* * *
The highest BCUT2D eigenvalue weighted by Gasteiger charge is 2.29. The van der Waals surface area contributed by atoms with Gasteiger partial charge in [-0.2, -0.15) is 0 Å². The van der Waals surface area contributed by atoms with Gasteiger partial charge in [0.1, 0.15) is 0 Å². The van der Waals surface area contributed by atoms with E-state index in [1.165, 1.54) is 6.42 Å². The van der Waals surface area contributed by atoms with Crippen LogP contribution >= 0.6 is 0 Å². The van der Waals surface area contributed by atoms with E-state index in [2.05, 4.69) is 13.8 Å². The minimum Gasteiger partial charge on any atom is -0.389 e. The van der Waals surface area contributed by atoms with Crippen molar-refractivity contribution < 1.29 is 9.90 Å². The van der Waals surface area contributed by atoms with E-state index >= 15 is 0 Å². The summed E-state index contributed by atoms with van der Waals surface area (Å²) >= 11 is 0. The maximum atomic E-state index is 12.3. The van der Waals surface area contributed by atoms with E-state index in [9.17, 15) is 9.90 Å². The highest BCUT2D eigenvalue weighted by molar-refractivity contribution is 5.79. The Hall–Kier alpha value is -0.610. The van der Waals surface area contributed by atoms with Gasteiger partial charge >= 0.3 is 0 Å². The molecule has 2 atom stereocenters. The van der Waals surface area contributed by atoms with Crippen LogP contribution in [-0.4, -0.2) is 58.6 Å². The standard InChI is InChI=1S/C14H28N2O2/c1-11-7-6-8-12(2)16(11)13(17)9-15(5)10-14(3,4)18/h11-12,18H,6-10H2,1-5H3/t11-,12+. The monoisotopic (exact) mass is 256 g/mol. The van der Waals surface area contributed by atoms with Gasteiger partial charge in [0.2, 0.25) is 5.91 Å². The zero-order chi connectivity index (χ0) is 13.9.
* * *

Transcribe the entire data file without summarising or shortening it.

The highest BCUT2D eigenvalue weighted by Gasteiger charge is 2.29. The van der Waals surface area contributed by atoms with Gasteiger partial charge in [-0.2, -0.15) is 0 Å². The van der Waals surface area contributed by atoms with Gasteiger partial charge in [0.1, 0.15) is 0 Å². The van der Waals surface area contributed by atoms with E-state index in [1.165, 1.54) is 6.42 Å². The van der Waals surface area contributed by atoms with Crippen LogP contribution >= 0.6 is 0 Å². The van der Waals surface area contributed by atoms with E-state index in [2.05, 4.69) is 13.8 Å². The minimum Gasteiger partial charge on any atom is -0.389 e. The van der Waals surface area contributed by atoms with Crippen molar-refractivity contribution < 1.29 is 9.90 Å². The van der Waals surface area contributed by atoms with E-state index >= 15 is 0 Å². The summed E-state index contributed by atoms with van der Waals surface area (Å²) >= 11 is 0. The maximum atomic E-state index is 12.3. The van der Waals surface area contributed by atoms with E-state index in [9.17, 15) is 9.90 Å². The highest BCUT2D eigenvalue weighted by molar-refractivity contribution is 5.79. The Hall–Kier alpha value is -0.610. The van der Waals surface area contributed by atoms with Gasteiger partial charge >= 0.3 is 0 Å². The molecule has 2 atom stereocenters. The van der Waals surface area contributed by atoms with Crippen LogP contribution in [-0.4, -0.2) is 58.6 Å². The standard InChI is InChI=1S/C14H28N2O2/c1-11-7-6-8-12(2)16(11)13(17)9-15(5)10-14(3,4)18/h11-12,18H,6-10H2,1-5H3/t11-,12+. The monoisotopic (exact) mass is 256 g/mol. The van der Waals surface area contributed by atoms with Gasteiger partial charge in [0.2, 0.25) is 5.91 Å². The zero-order chi connectivity index (χ0) is 13.9.